Credit card technology is in a never-ending race to stay ahead of criminals intent on racking up fraudulent charges on your account. The simple magnetic swipe that worked for many years is rapidly giving way to chip-and-PIN technology – but even that technology has weak points. Point-of-sale transactions are beginning to accept alternate technologies to traditional credit cards, such as contactless payments using near-field communication (Apple Pay, for example). Will the chip card become obsolete before it becomes dominant?
Don’t count out card insertion technology just yet. MasterCard plans to introduce a variation of the chip-carrying credit card that uses fingerprint identification to produce secure point-of-sale transactions. The card is currently in a trial phase in South Africa, but MasterCard intends to expand testing to Asian and European markets within a few months, targeting a worldwide rollout by the end of 2017.
Here’s how it works: Your fingerprint pattern is encrypted and stored on the card’s EMV chip using a fingerprint reader embedded in the opposite end of the card. When you insert your card into a chip reader to initiate a transaction, you place your finger over the fingerprint reader portion of the card (which stays outside the merchant’s chip reader). The chip validates your identity by matching your fingerprint to the stored pattern, allowing the transaction to proceed. The change is simple for merchants, since those that already have a chip reader do not have to invest in a separate fingerprint reader.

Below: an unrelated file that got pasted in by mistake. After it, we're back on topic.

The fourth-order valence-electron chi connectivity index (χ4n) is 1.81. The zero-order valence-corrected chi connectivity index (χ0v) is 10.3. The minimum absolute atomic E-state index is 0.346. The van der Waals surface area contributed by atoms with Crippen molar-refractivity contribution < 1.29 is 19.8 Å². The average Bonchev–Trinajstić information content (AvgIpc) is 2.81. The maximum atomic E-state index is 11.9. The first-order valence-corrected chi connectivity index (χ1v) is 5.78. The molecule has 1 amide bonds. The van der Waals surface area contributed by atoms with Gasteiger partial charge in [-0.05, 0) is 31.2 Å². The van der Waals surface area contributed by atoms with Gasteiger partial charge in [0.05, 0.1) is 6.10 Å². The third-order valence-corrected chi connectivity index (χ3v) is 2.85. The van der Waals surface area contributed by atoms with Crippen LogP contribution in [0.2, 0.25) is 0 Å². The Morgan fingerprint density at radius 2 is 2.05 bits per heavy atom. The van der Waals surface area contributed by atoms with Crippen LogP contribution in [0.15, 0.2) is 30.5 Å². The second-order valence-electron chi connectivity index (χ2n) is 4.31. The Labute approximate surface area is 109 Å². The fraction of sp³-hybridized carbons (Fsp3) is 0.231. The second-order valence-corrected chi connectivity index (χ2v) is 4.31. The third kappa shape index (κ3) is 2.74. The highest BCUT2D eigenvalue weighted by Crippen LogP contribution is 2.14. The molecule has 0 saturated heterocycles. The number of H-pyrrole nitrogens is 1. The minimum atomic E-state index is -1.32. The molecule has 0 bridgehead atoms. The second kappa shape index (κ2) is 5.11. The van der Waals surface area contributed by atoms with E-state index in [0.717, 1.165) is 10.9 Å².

Theoretically, this biometric card improves security over chip-and-PIN because a thief may have managed to get your PIN as well as your card – and a fingerprint card is certainly more secure than a chip card that requires only a signature.
Fingerprint reading devices are not infallible, as they have been breached in several inventive ways on phones – but thieves are not likely to take the effort to fool point-of-sale…